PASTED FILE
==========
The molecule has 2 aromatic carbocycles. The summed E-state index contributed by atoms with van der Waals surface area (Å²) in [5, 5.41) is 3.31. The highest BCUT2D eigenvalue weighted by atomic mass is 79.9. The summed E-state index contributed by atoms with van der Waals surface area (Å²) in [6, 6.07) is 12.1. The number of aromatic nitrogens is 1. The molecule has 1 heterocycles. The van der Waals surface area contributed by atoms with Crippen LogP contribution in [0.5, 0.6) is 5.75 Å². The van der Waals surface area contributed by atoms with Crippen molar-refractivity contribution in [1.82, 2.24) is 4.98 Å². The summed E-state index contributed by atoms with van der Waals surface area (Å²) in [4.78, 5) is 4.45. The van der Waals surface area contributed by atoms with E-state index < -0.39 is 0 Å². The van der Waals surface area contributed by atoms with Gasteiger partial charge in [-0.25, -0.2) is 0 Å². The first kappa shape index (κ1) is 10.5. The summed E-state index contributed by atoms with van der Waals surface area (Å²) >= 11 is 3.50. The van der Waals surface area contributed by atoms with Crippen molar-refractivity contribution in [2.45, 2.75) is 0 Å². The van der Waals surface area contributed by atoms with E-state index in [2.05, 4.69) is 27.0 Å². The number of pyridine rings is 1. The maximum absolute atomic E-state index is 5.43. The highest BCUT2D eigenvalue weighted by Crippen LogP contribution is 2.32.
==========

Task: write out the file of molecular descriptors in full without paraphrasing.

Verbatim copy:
The molecule has 2 aromatic carbocycles. The summed E-state index contributed by atoms with van der Waals surface area (Å²) in [5, 5.41) is 3.31. The highest BCUT2D eigenvalue weighted by atomic mass is 79.9. The summed E-state index contributed by atoms with van der Waals surface area (Å²) in [6, 6.07) is 12.1. The number of aromatic nitrogens is 1. The molecule has 1 heterocycles. The van der Waals surface area contributed by atoms with Crippen LogP contribution in [0.5, 0.6) is 5.75 Å². The van der Waals surface area contributed by atoms with Crippen molar-refractivity contribution in [1.82, 2.24) is 4.98 Å². The summed E-state index contributed by atoms with van der Waals surface area (Å²) in [4.78, 5) is 4.45. The van der Waals surface area contributed by atoms with E-state index < -0.39 is 0 Å². The van der Waals surface area contributed by atoms with Gasteiger partial charge in [-0.25, -0.2) is 0 Å². The first kappa shape index (κ1) is 10.5. The summed E-state index contributed by atoms with van der Waals surface area (Å²) >= 11 is 3.50. The van der Waals surface area contributed by atoms with Crippen molar-refractivity contribution in [2.45, 2.75) is 0 Å². The van der Waals surface area contributed by atoms with E-state index in [2.05, 4.69) is 27.0 Å². The number of pyridine rings is 1. The maximum absolute atomic E-state index is 5.43. The highest BCUT2D eigenvalue weighted by Crippen LogP contribution is 2.32.